By Mike Amery, Legislative Counsel, Federal Affairs, (202) 506-7468, firstname.lastname@example.org
As reported in the last Capitol Hill Report, the Budget Control Act passed by Congress earlier this month created a bipartisan "Joint Select Committee on Deficit Reduction" tasked with reducing the national deficit by at least $1.2 trillion over the next 10 years. The committee will consist of 12 members split evenly between the House and Senate and parties. Last week, the congressional leadership made the following appointments:
Since opening the DC office in 2005 and creating the federal political action committee BrainPAC in 2007, the AAN has had a daily presence on Capitol Hill. Between AAN members or staff, we have visited with all of the commission members, some very recently. BrainPAC has contributed multiple times to seven of them. Lastly, AAN Congressional Affairs Representative Derek Brandt is a constituent of Rep. Van Holland.
No matter what happens, the Academy is ready to make its mark. If the commission determines it's going to fix the flawed Medicare sustainable growth rate (SGR) formula the AAN will be there to make our case.
Specifically, the AAN is collaborating with other cognitive specialties like infectious disease, rheumatology, and endocrinology to make the case that substantial changes need to be made to the physician payment system in order to recognize cognitive care physicians. As I mentioned in a CHR in July, MedPAC agrees with us that something need to be done to "realign payments for physician and other health professionals to help ensure an adequate supply of practitioners in cognitive (nonprocedural) specialties who focus on managing patients with chronic conditions."
If you are constituent of any of these commission members and are interested in getting involved, let me know by commenting on this post or via email so we can work together to make sure your voice is heard during this critical debate.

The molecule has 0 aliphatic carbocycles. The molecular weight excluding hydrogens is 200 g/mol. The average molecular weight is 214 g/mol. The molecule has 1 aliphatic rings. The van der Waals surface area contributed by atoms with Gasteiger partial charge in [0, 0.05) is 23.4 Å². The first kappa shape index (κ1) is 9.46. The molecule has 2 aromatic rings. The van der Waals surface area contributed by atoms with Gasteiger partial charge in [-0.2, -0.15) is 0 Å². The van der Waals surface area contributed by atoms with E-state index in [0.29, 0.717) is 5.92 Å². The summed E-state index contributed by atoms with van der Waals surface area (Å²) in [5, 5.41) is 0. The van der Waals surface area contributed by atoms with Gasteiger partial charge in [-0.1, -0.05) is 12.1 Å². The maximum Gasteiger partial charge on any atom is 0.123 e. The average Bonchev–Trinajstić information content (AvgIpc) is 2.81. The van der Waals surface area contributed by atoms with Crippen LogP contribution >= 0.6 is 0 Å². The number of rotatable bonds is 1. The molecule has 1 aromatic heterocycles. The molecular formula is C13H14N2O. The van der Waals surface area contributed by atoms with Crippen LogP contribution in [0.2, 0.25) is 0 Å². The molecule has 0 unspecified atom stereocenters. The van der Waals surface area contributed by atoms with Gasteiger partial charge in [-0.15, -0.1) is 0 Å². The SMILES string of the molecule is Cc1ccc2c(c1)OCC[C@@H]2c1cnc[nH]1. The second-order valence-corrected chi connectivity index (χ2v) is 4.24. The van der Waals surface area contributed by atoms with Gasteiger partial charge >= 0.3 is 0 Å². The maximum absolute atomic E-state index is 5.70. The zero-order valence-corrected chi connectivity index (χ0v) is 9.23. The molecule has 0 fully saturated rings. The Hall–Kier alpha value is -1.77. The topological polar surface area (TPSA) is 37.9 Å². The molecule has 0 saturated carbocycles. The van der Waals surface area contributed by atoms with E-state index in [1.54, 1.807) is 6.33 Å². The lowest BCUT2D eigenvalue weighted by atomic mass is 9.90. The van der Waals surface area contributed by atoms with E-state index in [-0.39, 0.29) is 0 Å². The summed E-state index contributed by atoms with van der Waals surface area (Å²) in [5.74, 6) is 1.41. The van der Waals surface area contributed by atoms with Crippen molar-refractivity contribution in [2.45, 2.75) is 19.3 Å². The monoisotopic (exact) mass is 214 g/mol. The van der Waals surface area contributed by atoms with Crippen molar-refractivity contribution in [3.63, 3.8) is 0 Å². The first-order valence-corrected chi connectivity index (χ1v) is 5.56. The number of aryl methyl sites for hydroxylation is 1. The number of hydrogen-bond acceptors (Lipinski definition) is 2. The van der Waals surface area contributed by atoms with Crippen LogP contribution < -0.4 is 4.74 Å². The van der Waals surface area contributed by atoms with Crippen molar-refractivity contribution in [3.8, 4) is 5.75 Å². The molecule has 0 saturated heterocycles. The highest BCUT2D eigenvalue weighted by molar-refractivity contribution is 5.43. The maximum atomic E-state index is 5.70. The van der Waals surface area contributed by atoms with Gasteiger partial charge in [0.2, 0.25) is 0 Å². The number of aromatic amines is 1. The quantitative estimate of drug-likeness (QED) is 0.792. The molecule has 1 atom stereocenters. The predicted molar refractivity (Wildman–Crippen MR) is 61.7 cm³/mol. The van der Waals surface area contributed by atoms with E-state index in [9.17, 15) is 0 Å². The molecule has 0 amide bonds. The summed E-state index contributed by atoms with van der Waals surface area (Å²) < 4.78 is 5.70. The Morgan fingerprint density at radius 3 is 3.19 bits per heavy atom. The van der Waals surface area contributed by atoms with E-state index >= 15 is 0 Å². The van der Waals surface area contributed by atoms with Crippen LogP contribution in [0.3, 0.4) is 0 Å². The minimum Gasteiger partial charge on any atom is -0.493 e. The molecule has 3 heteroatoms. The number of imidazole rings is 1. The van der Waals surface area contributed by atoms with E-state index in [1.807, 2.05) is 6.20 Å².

The American Medical Association's Relative Value Scale Update Committee (RUC) has recently come under fire. Six physicians in Augusta, GA, filed suit against Health and Human Services Secretary Kathleen Sebelius and Centers for Medicare & Medicaid Services Administrator Donald Berwick alleging that the doctors have been harmed by the Medicare payment structure developed through the agencies' reliance on the RUC.
This comes on top of news that the American Academy of Family Practice (AAFP) is considering withdrawing from the RUC. In June, the AAFP Board issued a series of demands to the RUC, calling for greater representation and transparency.
For many years the AAN has had a RUC seat with Marc Raphaelson, MD, of Virginia serving as our current representative.
Have you ever thought about spending a year on Capitol Hill working on health policy issues?
The AAN, in conjunction with the American Neurological Association and the Child Neurology Society, sponsor an annual Neurology Public Policy Fellowship. The program, named in honor of the tireless advocate Kenneth M. Viste, Jr., MD, annually places a neurologist in a congressional office, on a committee of Congress, or in the executive branch, for one year.
I'll be hosting a webinar to discuss the fellowship in more detail along with recent fellows, Terri Postma, MD, and Nassim Zecavati, MD, on September 19 at 12:00 p.m. ET. Dr. Postma served as a fellow in the US Senate Finance Committee in 2008-09, and Dr. Zecavati worked for Sen. Jeff Bingaman (D-NM) in 2009-10.
On the webinar we will go over all of the details of the program, what it's like to spend a year on Capitol Hill, and talk about the opportunities that open up following the fellowship.